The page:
Owner failed to understand pet’s condition 331 (72.4)
 Financial incentive to continue care 15 (3.3)
 Other 55 (12.0)
If witnessed, what influenced decision? 470 (98.5)
 Satisfy owners request for all options to be exhausted 423 (90.0)
 Allow time for owner to be present for euthanasia 404 (86.0)
 Satisfy personal belief that all options were exhausted 298 (63.4)
 Directed by superior to continue care 114 (24.3)
 Owner failed to understand pet’s condition 369 (78.5)
 Financial incentive to continue care 76 (16.2)
 Other 30 (6.4)
Setting in which futile care occurred 477 (100)
 Inpatient setting (hospitalized patient) 173 (36.3)
 Outpatient setting (patient treated at home) 10 (2.1)
 Both inpatient and outpatient settings 293 (61.4)
 Not witnessed 1 (0.2)

Discussion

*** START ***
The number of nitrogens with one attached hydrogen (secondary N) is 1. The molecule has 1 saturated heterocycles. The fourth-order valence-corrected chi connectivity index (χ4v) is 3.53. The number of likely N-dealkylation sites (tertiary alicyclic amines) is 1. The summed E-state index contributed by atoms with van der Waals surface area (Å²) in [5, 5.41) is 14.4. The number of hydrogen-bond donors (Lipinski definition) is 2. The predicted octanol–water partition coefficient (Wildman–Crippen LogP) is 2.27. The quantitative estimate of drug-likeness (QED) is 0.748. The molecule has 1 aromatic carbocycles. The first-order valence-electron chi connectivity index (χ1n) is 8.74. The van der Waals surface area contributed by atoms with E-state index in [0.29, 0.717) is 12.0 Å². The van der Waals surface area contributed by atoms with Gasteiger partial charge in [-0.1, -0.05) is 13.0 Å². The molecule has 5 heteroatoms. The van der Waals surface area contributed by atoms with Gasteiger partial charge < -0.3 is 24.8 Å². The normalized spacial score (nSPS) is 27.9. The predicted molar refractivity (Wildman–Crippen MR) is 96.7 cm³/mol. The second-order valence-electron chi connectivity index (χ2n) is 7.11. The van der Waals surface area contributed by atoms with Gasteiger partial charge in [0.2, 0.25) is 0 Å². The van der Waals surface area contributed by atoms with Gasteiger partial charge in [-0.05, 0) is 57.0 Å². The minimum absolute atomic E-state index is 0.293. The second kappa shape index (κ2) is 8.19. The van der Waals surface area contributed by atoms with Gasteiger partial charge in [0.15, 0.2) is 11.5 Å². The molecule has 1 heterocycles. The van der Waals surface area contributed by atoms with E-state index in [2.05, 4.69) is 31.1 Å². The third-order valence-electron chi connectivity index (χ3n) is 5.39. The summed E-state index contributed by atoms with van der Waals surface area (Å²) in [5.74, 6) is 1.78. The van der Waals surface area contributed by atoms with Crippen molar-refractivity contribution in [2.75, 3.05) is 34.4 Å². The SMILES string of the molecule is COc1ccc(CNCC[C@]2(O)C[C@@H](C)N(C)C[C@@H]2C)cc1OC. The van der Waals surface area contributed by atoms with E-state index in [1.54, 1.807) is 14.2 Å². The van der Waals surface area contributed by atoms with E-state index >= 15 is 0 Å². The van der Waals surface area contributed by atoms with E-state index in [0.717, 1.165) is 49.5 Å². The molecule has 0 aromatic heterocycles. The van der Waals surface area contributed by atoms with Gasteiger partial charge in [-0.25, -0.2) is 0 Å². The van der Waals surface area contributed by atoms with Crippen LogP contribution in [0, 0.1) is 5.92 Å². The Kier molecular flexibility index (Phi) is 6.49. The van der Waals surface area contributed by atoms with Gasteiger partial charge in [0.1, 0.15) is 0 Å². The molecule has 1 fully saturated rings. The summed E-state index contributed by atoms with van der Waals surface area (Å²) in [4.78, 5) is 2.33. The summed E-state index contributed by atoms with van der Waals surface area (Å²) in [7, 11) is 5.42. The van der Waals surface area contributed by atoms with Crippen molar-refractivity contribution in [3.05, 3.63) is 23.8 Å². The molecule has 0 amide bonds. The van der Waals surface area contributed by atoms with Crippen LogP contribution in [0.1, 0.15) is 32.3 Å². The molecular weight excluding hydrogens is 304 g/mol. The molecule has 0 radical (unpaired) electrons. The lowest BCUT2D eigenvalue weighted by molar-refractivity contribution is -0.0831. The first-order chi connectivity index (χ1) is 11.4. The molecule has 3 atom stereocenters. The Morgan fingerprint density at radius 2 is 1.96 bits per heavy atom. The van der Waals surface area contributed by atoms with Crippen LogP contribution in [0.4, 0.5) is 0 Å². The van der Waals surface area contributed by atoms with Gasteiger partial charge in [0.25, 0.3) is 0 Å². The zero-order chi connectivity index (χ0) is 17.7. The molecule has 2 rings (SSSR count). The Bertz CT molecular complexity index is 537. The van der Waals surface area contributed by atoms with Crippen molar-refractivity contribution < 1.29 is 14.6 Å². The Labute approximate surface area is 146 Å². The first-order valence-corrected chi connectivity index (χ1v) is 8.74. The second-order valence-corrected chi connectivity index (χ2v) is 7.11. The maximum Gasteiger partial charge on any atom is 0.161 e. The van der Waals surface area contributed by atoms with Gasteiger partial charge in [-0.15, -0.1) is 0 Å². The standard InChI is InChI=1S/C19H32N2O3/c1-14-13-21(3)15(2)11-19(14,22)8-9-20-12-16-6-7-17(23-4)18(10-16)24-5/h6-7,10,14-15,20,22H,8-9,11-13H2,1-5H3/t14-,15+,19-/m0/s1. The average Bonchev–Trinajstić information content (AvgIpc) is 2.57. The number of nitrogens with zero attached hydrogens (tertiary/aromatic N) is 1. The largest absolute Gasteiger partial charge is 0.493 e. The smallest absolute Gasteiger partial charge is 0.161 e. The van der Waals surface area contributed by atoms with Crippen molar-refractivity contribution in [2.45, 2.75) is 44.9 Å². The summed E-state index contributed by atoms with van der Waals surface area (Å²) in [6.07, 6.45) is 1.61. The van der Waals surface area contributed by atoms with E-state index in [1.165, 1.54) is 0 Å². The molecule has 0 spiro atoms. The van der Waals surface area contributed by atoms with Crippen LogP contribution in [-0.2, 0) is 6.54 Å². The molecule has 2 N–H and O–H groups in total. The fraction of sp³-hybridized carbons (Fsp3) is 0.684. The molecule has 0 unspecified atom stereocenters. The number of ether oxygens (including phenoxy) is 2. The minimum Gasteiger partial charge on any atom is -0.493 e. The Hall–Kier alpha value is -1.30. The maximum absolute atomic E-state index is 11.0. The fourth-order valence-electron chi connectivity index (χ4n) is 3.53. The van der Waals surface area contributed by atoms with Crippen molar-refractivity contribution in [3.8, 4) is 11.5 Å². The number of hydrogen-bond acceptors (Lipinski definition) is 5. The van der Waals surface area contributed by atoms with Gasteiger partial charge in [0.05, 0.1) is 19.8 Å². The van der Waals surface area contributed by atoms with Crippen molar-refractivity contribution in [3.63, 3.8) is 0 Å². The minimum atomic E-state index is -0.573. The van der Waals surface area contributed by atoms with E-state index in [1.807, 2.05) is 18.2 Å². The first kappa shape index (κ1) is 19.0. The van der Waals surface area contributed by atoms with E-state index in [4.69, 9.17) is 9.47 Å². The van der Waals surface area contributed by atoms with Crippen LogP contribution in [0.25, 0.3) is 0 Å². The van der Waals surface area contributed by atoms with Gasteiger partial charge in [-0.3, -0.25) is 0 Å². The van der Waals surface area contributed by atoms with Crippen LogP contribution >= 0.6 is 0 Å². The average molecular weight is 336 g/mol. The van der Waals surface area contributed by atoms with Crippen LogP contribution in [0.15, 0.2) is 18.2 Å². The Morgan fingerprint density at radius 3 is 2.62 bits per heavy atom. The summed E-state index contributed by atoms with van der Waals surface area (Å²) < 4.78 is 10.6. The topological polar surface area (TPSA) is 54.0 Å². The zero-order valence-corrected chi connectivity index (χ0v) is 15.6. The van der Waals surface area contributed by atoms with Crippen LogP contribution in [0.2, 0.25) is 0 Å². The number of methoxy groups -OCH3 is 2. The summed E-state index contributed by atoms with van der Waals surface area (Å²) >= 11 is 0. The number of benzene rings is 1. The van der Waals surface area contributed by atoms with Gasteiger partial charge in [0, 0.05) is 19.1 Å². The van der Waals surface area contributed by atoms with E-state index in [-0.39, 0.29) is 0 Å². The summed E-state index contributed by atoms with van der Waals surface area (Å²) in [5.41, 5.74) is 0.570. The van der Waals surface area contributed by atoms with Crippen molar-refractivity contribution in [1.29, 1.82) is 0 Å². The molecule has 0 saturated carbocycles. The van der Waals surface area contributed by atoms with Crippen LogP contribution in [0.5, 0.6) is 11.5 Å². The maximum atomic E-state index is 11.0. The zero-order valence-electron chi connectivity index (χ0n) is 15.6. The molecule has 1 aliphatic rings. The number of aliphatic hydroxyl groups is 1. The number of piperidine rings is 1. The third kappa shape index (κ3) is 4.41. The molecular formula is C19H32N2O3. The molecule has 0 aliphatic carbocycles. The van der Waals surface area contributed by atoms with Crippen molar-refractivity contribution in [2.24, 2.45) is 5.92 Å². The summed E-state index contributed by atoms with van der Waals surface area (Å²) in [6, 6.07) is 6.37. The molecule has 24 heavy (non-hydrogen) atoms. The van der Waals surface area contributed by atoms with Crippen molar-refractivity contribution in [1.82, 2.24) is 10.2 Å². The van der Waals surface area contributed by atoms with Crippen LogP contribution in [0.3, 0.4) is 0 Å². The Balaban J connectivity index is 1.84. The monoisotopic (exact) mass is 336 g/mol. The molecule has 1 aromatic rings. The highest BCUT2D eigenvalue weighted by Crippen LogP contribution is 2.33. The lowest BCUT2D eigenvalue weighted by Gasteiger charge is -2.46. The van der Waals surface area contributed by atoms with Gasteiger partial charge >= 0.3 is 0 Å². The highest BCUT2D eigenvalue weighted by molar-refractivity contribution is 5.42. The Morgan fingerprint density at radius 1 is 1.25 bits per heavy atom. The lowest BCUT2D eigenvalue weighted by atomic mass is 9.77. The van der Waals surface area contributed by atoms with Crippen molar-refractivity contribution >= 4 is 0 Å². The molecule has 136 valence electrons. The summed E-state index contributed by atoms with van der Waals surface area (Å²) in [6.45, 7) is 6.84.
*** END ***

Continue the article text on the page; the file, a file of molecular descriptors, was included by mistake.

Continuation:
Results of the present study demonstrated that there is not currently a consensus among veterinarians for defining medical futility. Most respondents in our study associated medical futility with the achievement of physiologic goals; however, a large minority associated futility with subjective outcomes such as suffering and distress. An example of the challenge of defining medical futility would be a human study21 in which a focus group was asked to define medical futility, with responses ranging from the burden of care grossly outweighing the potential benefits, patients never surviving outside of an ICU environment, patients remaining permanently unconscious, treatment not achieving the patient’s goals, and imminent death. The Society of Critical Care Medicine published a consensus statement regarding futile treatments and identified 4 categories of treatment that patients receive that could be considered futile: 1. Uncertain or controversial benefit; 2. Beneficial but extremely costly; 3. Extremely unlikely to be beneficial; and 4. No beneficial physiologic effect. The last category was the only one accepted as truly futile by the Society of Critical Care Medicine, which assumes that the label of futility be limited to when treatments will not accomplish their intended goal, without addressing whether the intended goal is appropriate.22 The American Thoracic Society suggested that “A life sustaining intervention is futile if reasoning and experience indicate that the intervention would be highly unlikely to result in a meaningful survival (italics in original) for that patient,” noting that meaningful survival referred specifically to a quality and duration of survival that would have value to the patient as an individual.23 More recently, the American Thoracic Society proposed replacing the term futile treatment with “potentially inappropriate” treatment when there is at least some chance of accomplishing the effect sought by the patient and reserving the term futile for “rare situations in which surrogates request interventions that simply cannot accomplish their intended physiologic goal.”24